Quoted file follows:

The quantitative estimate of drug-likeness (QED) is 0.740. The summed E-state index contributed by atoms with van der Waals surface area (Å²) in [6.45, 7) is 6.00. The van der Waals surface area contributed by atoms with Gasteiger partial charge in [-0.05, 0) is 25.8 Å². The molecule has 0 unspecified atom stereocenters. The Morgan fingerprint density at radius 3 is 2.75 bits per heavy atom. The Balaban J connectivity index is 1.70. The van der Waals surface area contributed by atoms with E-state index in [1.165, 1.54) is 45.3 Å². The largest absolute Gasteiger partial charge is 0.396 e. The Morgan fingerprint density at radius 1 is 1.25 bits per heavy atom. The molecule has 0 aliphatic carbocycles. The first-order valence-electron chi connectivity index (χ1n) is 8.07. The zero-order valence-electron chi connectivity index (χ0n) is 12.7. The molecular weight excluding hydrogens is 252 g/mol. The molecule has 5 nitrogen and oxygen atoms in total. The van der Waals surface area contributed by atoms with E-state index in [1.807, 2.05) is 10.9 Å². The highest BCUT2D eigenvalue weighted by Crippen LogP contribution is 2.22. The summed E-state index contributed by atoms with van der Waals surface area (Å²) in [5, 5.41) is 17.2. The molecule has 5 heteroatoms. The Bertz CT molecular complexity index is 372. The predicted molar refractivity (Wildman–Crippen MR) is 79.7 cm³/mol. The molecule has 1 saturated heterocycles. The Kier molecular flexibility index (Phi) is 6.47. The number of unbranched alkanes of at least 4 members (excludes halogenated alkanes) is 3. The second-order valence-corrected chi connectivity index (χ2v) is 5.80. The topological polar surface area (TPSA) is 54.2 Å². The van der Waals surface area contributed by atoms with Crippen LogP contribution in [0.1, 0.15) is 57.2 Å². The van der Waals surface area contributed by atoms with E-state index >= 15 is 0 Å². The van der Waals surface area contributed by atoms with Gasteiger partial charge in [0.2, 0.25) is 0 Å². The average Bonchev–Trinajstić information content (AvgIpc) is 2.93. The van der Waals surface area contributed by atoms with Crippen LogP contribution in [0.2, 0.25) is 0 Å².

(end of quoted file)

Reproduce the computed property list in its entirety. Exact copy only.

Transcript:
The quantitative estimate of drug-likeness (QED) is 0.740. The summed E-state index contributed by atoms with van der Waals surface area (Å²) in [6.45, 7) is 6.00. The van der Waals surface area contributed by atoms with Gasteiger partial charge in [-0.05, 0) is 25.8 Å². The molecule has 0 unspecified atom stereocenters. The Morgan fingerprint density at radius 3 is 2.75 bits per heavy atom. The Balaban J connectivity index is 1.70. The van der Waals surface area contributed by atoms with E-state index in [1.165, 1.54) is 45.3 Å². The largest absolute Gasteiger partial charge is 0.396 e. The Morgan fingerprint density at radius 1 is 1.25 bits per heavy atom. The molecule has 0 aliphatic carbocycles. The first-order valence-electron chi connectivity index (χ1n) is 8.07. The zero-order valence-electron chi connectivity index (χ0n) is 12.7. The molecular weight excluding hydrogens is 252 g/mol. The molecule has 5 nitrogen and oxygen atoms in total. The van der Waals surface area contributed by atoms with E-state index in [1.807, 2.05) is 10.9 Å². The highest BCUT2D eigenvalue weighted by Crippen LogP contribution is 2.22. The summed E-state index contributed by atoms with van der Waals surface area (Å²) in [5, 5.41) is 17.2. The molecule has 5 heteroatoms. The Bertz CT molecular complexity index is 372. The predicted molar refractivity (Wildman–Crippen MR) is 79.7 cm³/mol. The molecule has 1 saturated heterocycles. The Kier molecular flexibility index (Phi) is 6.47. The number of unbranched alkanes of at least 4 members (excludes halogenated alkanes) is 3. The second-order valence-corrected chi connectivity index (χ2v) is 5.80. The topological polar surface area (TPSA) is 54.2 Å². The van der Waals surface area contributed by atoms with Crippen LogP contribution in [0.1, 0.15) is 57.2 Å². The van der Waals surface area contributed by atoms with E-state index >= 15 is 0 Å². The van der Waals surface area contributed by atoms with Gasteiger partial charge in [0.2, 0.25) is 0 Å². The average Bonchev–Trinajstić information content (AvgIpc) is 2.93. The van der Waals surface area contributed by atoms with Crippen LogP contribution in [0.2, 0.25) is 0 Å².